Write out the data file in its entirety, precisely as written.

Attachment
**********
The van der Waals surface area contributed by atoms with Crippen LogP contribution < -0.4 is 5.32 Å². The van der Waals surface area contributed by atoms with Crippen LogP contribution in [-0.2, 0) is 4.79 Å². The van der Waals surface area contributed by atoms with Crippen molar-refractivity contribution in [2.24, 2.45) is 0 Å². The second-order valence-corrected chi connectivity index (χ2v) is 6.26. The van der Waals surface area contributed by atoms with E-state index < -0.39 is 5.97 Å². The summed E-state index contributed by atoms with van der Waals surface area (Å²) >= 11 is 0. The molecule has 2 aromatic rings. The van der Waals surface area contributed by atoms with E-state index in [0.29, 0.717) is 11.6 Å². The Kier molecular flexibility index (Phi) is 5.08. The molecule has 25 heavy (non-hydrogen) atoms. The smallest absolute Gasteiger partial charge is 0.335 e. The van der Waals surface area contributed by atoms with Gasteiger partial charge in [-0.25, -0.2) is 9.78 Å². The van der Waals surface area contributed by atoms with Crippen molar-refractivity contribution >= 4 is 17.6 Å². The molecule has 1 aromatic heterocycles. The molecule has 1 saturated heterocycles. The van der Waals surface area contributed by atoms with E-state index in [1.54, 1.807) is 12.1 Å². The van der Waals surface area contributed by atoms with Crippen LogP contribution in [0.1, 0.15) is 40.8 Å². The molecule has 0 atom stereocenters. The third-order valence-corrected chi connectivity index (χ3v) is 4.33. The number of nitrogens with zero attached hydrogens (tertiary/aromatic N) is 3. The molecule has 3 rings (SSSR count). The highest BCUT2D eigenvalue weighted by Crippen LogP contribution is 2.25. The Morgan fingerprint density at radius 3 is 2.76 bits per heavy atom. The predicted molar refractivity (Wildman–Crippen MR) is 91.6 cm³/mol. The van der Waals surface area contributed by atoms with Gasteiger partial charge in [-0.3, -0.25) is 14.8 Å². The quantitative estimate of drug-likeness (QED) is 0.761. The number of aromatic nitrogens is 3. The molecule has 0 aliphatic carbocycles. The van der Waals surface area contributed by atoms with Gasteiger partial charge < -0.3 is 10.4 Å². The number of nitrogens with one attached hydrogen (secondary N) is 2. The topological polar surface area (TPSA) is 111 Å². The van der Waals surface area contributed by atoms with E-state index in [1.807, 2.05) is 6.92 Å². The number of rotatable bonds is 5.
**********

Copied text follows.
The van der Waals surface area contributed by atoms with Crippen LogP contribution < -0.4 is 5.32 Å². The van der Waals surface area contributed by atoms with Crippen LogP contribution in [-0.2, 0) is 4.79 Å². The van der Waals surface area contributed by atoms with Crippen molar-refractivity contribution in [2.24, 2.45) is 0 Å². The second-order valence-corrected chi connectivity index (χ2v) is 6.26. The van der Waals surface area contributed by atoms with E-state index < -0.39 is 5.97 Å². The summed E-state index contributed by atoms with van der Waals surface area (Å²) >= 11 is 0. The molecule has 2 aromatic rings. The van der Waals surface area contributed by atoms with E-state index in [0.29, 0.717) is 11.6 Å². The Kier molecular flexibility index (Phi) is 5.08. The molecule has 25 heavy (non-hydrogen) atoms. The smallest absolute Gasteiger partial charge is 0.335 e. The van der Waals surface area contributed by atoms with Gasteiger partial charge in [-0.25, -0.2) is 9.78 Å². The van der Waals surface area contributed by atoms with Crippen molar-refractivity contribution >= 4 is 17.6 Å². The molecule has 1 aromatic heterocycles. The molecule has 1 saturated heterocycles. The van der Waals surface area contributed by atoms with E-state index in [1.54, 1.807) is 12.1 Å². The van der Waals surface area contributed by atoms with Crippen LogP contribution in [0.1, 0.15) is 40.8 Å². The molecule has 0 atom stereocenters. The third-order valence-corrected chi connectivity index (χ3v) is 4.33. The number of nitrogens with zero attached hydrogens (tertiary/aromatic N) is 3. The molecule has 3 rings (SSSR count). The highest BCUT2D eigenvalue weighted by Crippen LogP contribution is 2.25. The Morgan fingerprint density at radius 3 is 2.76 bits per heavy atom. The predicted molar refractivity (Wildman–Crippen MR) is 91.6 cm³/mol. The van der Waals surface area contributed by atoms with Gasteiger partial charge in [-0.3, -0.25) is 14.8 Å². The quantitative estimate of drug-likeness (QED) is 0.761. The number of aromatic nitrogens is 3. The molecule has 0 aliphatic carbocycles. The van der Waals surface area contributed by atoms with Gasteiger partial charge < -0.3 is 10.4 Å². The number of nitrogens with one attached hydrogen (secondary N) is 2. The topological polar surface area (TPSA) is 111 Å². The van der Waals surface area contributed by atoms with E-state index in [1.807, 2.05) is 6.92 Å². The number of rotatable bonds is 5.